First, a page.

Words by Sean Moeller, Illustration by Johnnie Cluney, Sound Engineering by Patrick Stolley
Is there value in anything for its years alone? Could wear and tear - essentially scars of survival - be worn as medallions and earned acclaim? An old door knob is kept in the process of a move because it was once on a door in the 1920s, handling hands that went on to wrinkle and find graves. They're worth money, these door knobs and miscellaneous old Coke bottles, beer signs and threshing machines.
Old buttons made from seashells and copies of the Saturday Evening Post are held onto, not just for sentimental reasons, but for ones that have no argument. Old people, without any regard for what they actually accomplished in their salad days and productive times, are seen as treasured old bags of skin, bone and hazy memory. Their stories and experiences get credit for simply being aged, for having happened so long ago. It's value by hour glass, accreditation by time gone passing. The vintage is hunted and the new is looked at leeringly, conspicuously as if it will only let us down. Give it time, give it time is the approach to newness if it doesn't work or strike immediately.
A band is supposed to give us the new sound, however, encouraged to shuck all influences and to sound like nothing that's ever come before it. The magnitude of such an undertaking is colossal and the very idea of it is the definition of daunting by every angle. Crack a new egg, they all cry from the rafters. Los Angeles' The Antiques find their share of value in the dated - not necessarily the sounds of the past, but in the wrong or right ways of Depression Era times and thereabouts.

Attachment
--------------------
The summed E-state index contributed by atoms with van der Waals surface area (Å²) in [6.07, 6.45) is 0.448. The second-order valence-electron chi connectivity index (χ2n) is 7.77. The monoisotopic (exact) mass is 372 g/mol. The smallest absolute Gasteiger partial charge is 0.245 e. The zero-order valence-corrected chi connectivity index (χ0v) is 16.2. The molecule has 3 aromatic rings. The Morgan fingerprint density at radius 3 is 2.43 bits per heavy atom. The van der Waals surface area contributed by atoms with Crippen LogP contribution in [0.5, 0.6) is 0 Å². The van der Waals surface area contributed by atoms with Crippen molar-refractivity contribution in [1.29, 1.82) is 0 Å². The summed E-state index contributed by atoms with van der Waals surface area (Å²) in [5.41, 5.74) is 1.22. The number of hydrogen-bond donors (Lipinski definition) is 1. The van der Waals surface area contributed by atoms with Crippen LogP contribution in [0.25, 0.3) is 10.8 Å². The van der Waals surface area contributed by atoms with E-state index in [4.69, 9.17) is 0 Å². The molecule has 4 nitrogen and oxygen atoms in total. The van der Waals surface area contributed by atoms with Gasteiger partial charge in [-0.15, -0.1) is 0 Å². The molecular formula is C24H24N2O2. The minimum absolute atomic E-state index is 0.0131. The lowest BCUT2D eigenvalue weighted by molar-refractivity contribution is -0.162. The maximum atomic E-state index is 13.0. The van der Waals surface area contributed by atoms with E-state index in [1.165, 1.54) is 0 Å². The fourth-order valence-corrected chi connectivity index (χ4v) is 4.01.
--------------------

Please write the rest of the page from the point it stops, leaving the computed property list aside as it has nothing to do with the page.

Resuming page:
Those years might be incorrect, but what's in the songs that Joey Barro writes and sings, is a bridge to a time when if you wanted a beer, you had to brew it yourself. If you wanted gum or to grill steaks, you had to mix your own chewing paste and strategize where the meat could be attained, and for what price. A harder life and a simpler level of involvement weren't absurdities. The ease at which anything is now accomplished would have never been believed when Capone was running Chicago or when Buffalo Bill Cody was taking his traveling circus across the country by train or to Europe by boat. Annie Oakley was just a folk legend back in those days - despite the enormity of her stature and name - but today, her every move would be found on CNN crawls. She'd be Angelina Jolie or Eva Longoria, be it with a more butch reputation.
Where does this get us - all this asinine talk of female gunslingers and girls interrupted, in connection with any circuitous analysis of The Antiques, whose forthcoming album Cicadas was recorded by Scott Solter in his new studio in North Carolina? It gets us at least to a point where the mind's lubricated and acceptant of anything. Hopefully it takes us to the kitchen table that stands on a gritty floor, with a small metal fan circulating the hot air. Hopefully it takes us to one of those wooden seats at that table, covered by a sticky tablecloth.
The other seats are filled with old friends holding playing cards in their hands. A cloud of purple cigarette smoke is collecting like a storm, by the dim light. The Frigidaire buzzes against the wall and the way anyone sees it is that it's a long way between there and all of the bullshit troubles they find themselves talking about over skunked hands, wearing shirts that they've always worn. Barro and The Antiques link the us nows to the uses that we never were then, but it's the us that we think we could have been before our grandparents were born, where everything we did and felt would become a treasured story for the grandkids.
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